Braggots are meads made with malt. This section provides enough background on the ingredients used to make the style so that they can be adequately judged in competition. This isn’t meant to be a full background discussion on beer making. For more detailed information on Beer styles, ingredients in beer, and the brewing process can be found in the BJCP Beer Exam Study Guide. Process-specific details on braggot making are contained in the next section on the Mead Making Process.
Braggots will always contain malt, and may contain hops. Beer brewers are usually well-versed with these ingredients but meadmakers coming from a wine background may not have the same familiarity. Standard brewing references (and even web-based catalogs from major homebrewing retailers such as Beer, Beer and More Beer and Northern Brewer) are excellent sources of information about these ingredients.
Malt primarily affects the appearance and flavor of mead, but also can affect the aroma and mouthfeel. Malted barley is a starch source that must be converted to sugar before it can be fermented. Brewers typically do this by mashing the grain (mixing crushed grain with water at specific temperatures to allow various enzymes to convert starches to sugars). Mead Makers that make braggots by combining beer with mead may use this method, but most meadmakers simply use prepared malt extract, a liquid or dry commercial product that contains concentrated converted malt sugars. Brewers have more control over flavors when mashing their own grains, but malt extract is very convenient and saves a great deal of time and effort.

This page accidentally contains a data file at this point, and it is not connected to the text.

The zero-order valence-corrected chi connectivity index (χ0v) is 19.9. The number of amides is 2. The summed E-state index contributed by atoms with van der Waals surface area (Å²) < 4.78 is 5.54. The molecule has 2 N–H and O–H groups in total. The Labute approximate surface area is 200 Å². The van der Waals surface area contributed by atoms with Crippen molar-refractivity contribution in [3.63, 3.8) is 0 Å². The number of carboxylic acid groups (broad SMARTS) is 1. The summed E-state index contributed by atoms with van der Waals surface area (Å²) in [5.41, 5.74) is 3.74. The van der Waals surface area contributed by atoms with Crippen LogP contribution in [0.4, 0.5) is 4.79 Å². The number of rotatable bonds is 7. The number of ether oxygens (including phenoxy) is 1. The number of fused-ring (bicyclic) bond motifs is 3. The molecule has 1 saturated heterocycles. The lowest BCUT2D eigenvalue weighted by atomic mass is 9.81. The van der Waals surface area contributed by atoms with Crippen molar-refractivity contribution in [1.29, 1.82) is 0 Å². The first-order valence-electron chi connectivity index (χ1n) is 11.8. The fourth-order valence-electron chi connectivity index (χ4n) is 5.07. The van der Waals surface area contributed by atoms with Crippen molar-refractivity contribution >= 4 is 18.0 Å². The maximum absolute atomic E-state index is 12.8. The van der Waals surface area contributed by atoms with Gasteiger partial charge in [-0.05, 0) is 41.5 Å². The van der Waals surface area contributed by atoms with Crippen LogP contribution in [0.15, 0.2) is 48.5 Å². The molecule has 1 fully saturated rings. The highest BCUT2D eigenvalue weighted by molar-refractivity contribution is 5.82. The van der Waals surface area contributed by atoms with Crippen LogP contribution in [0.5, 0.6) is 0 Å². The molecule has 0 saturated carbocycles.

Malt is kilned (heated at controlled temperatures with certain water content for specific times) to provide the finished color and flavor profile of the malt. Kilning is done by the maltster, who provides the finished product to the brewer. Not all malt of equal color will taste the same, but the color does provide some indication of the flavor. Paler malt has a lighter, more neutral malty flavor possibly with bready and biscuity overtones. Amber malts may have caramelly, nutty, or toasty flavors. Darker malts may be chocolate, coffee, roasty or burnt in flavor. However, the specific aroma, color and flavor contributions depend on the specific type of malt used.
Malt contributes considerable proteins to a mead, and allows the resulting mead to actually maintain a head (if carbonated). The malt may also add to body and mouthfeel of a braggot, depending on the type of malt used.
Hops are the flowering cones of the hop plant (humulus lupus). Hops contain a bittering compound (alpha acids) and various volatile aromatics that contribute flavor and aroma. Hops must be boiled to extract bitterness, which occurs when the alpha acids isomerizes and become soluble in wort. Longer boils favor greater bitterness extraction, but tend to drive off the volatile aromatics. Hops used for bittering purposes are usually added earlier in the boil, while hops that provide flavor and aroma are added near the end of the boil. Depending on the variety of hop used, the flavor and aroma can be citrusy, spicy, earthy, woody, minty, piney, floral, or grassy.